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Saturday, January 26, 2019

Saturday's Sequel re The Death of Mary Oliver

It has been eight days since I published an entry re the death of Mary Oliver, the poet I've written about here on Blogger and in social media venues. She is on my mind today as I go through my photos of squirrels, three of which can be seen at the top of this entry.

Here's a powerful poem of hers where this creature is referenced.

Dear Lord, I have swept and I have washed but
still nothing is as shining as it should be
for you. Under the sink, for example, is an
uproar of mice it is the season of their
many children. What shall I do? And under the eaves
and through the walls the squirrels
have gnawed their ragged entrances but it is the season
when they need shelter, so what shall I do? And
the raccoon limps into the kitchen and opens the cupboard
while the dog snores, the cat hugs the pillow;
what shall I do? Beautiful is the new snow falling
in the yard and the fox who is staring boldly
up the path, to the door. And still I believe you will
come, Lord: you will, when I speak to the fox,
the sparrow, the lost dog, the shivering sea-goose, know
that really I am speaking to you whenever I say,
as I do all morning and afternoon: Come in, Come in.

None of my pictures were taken when a squirrel gnawed his or her way "through ragged building entrances," they were taken in NYC's Central and Riverside parks; but I like to think that I have Oliver's mindset re communicating with creatures and communicating with the Lord.

I'm not the best at formal prayers — using words written by others — as they feel false but I do find myself hoping that my care and appreciation for nature and the creatures who dwell in it are my prayer.

So far, it has been a very cold and bleak winter. With no snow to brighten up my surroundings, it looks a bit grim in my garden. But the many reason my garden seems grim is very few birds have been visiting it because there is a Red-tailed hawk in the vicinity.

Not only have the birds visits to my place slowed down, I haven't noticed them in the courtyard trees or on the window sills of neighboring buildings which is most usual.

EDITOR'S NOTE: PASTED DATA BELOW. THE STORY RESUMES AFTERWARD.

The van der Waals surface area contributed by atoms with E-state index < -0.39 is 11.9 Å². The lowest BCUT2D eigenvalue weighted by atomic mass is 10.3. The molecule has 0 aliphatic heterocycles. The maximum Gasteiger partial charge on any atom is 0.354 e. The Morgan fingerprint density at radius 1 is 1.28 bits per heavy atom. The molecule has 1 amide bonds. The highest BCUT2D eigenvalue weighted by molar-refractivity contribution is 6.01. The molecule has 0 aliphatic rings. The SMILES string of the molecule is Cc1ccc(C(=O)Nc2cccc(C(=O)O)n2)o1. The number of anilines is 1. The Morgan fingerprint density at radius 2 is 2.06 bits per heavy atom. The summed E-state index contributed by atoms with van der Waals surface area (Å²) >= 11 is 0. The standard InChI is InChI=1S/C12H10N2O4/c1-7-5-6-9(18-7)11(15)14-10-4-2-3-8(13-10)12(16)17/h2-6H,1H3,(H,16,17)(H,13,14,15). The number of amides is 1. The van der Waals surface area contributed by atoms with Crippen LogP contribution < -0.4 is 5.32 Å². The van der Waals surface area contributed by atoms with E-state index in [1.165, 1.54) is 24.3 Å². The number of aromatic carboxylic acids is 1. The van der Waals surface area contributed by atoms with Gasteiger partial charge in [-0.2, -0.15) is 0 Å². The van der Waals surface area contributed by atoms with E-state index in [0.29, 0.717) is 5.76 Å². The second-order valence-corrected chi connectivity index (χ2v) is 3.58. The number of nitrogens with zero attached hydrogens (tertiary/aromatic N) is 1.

Therefore I was most grateful to have a Downy woodpecker come for a visit the other day, and today, a lone Mourning dove spent hours in my garden. He stayed at a distance and did not avail himself of fresh water or sunflower seeds which I put out as soon I realized he was there. He just remained very still as he puffed up for warmth huddled near my winterized containers of flora.

I truly wanted to go outside and just touch his sweet head or offer him food from my hand but I respected his right to have quiet time and knew that if he was hungry or thirsty, he'd avail himself of my nourishment.

Mourning doves have come into my place before. Once upon a time in the month of March, a little dove came in and made himself comfortable by alighting on my jacket, as evidenced below.

And on another occasion, a small one came in and huddled by a pipe in  my kitchen, which may have been a source of warmth.

I'm always honored to have these birds come inside but I realize it's not good for them to do so as they have a tendency to attempt to exit through a closed window and I fear them getting a concussion.

I am very cautious when they enter my place and go to great efforts to see they exit without harming themselves. Btw, a Red-tailed hawk as well as woodpeckers and Morning doves are featured in my three volume book series, Words In Our Beak...

... they are a small accomplishment and a small thank you to Our Creator for giving us such awesome animals.

Volume One: ISBN: 9780996378529
Book Seller Info:
Barnes & Noble On-Line:
book culture On Columbus (a bookstore on the UWS in NYC):

Volume Two: ISBN: 9780996378536
Book Seller Info:
Barnes & Noble On-Line:

Volume Three: ISBN: 978099637853
Book Seller Info:
Barnes & Noble On-Line:


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